How to Grow Jasmine on My Fence
True jasmines, which belong to the Olive family, are native to tropical regions in Asia but will grow in any area with a conducive climate. Jasmine may grow as a thick bush or a climbing plant. Growing fragrant jasmine along a fence will create a curtain of color during the summer and a deep green during non-flowering seasons. While this flowering plant is a natural climber, you still need to guide it to grow in the right direction. Guide the plant to a sturdy climbing support by leading it to your fence.
Plant jasmine in a sunny location near the fence or supportive structure. Position the plant no more than 1 to 2 feet away from the fence.
- True jasmines, which belong to the Olive family, are native to tropical regions in Asia but will grow in any area with a conducive climate.
- While this flowering plant is a natural climber, you still need to guide it to grow in the right direction.
Force the plant to grow upwards, or horizontally, by positioning a tall stake at the base of the plant. Allow the plant to grow up the stake before guiding it vertically. This allows the plant to grow a stronger base. Leave the plant to grow for two weeks to one month before training it vertically toward the fence.
Fertilize the plant with 15-0-15 fertilizer pellets after planting. Repeat the fertilization once a year for optimum growth.
Guide the tips of the plant through the fence and tie it loosely into place with string. Poke the tips through the chain link holes or loosely wind it around wooden fence slats. Check the strings monthly and move them as needed to guide the jasmine's growth along the fence line.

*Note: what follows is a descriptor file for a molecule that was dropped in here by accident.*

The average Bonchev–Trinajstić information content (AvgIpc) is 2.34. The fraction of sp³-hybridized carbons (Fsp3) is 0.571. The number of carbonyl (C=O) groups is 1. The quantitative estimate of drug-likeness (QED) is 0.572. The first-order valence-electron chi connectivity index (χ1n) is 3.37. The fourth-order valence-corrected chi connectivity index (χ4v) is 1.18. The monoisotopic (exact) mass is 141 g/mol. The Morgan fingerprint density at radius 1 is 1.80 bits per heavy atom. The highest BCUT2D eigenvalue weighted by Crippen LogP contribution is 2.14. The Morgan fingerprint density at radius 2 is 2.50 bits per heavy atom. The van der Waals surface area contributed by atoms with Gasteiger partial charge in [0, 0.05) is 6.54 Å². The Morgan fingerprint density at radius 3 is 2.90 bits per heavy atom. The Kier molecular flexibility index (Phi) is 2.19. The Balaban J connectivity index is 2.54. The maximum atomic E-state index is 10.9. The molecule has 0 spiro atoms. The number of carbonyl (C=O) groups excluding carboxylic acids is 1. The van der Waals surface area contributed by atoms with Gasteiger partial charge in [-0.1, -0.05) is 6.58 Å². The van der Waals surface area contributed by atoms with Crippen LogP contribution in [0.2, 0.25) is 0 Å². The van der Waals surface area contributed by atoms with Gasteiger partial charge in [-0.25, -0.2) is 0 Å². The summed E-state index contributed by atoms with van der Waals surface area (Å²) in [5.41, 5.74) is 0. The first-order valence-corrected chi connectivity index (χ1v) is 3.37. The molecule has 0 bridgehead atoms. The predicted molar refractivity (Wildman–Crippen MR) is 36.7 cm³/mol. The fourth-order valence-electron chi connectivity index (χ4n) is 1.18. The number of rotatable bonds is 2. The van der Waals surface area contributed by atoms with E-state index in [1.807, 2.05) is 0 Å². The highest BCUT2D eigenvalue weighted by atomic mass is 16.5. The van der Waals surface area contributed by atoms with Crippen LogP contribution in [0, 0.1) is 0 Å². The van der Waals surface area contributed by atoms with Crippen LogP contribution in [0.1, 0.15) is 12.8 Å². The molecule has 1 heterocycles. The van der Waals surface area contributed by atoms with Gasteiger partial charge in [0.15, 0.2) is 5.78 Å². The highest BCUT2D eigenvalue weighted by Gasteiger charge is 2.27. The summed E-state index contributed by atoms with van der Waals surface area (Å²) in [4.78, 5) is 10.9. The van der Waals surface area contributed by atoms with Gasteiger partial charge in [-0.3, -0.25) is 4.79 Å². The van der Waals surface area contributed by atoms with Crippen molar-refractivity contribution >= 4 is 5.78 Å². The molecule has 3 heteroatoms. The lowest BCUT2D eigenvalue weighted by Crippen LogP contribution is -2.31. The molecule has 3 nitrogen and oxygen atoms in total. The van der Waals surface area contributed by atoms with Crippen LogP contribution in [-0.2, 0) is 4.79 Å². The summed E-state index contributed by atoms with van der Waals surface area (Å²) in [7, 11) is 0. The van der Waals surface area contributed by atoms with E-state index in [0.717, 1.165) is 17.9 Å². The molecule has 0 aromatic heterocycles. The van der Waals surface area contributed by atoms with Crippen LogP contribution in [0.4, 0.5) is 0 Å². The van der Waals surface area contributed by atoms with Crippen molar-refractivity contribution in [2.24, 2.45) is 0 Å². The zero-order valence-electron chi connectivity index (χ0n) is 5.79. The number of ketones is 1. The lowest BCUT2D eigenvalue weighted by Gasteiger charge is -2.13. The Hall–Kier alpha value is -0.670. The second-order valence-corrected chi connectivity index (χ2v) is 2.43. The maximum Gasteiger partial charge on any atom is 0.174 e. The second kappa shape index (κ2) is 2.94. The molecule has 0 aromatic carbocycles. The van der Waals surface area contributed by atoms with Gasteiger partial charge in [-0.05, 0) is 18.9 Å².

- Force the plant to grow upwards, or horizontally, by positioning a tall stake at the base of the plant.
- Guide the tips of the plant through the fence and tie it loosely into place with string.
Train Jasmine On A Wire Fence
Plant the jasmine plant in full sun to partial shade in well-drained soil at the base of the wire fence. If the soil is heavy, work in some compost or peat to lighten it before planting. Soil should be able to remain moist without becoming soggy or holding water. Weave the jasmine vines into the wire fence. Train the growing ends of the vines with twine or garden tape to direct them into areas of the wire fence you want them to cover, if desired, after the jasmine has become established.
Remove string supports after the jasmine reaches 6 feet in height.
- University of Florida Extension; Flowering Vines for Florida; Sydney Park Brown, Gary W. Knox
- Funk and Wagnall's Deskset Encyclopedia; Wagnalls; 1997
- North Carolina State University: Jasmine
- Sunset: Training and Pruning Vines
- North Carolina State University: Training/ Pruning Vines
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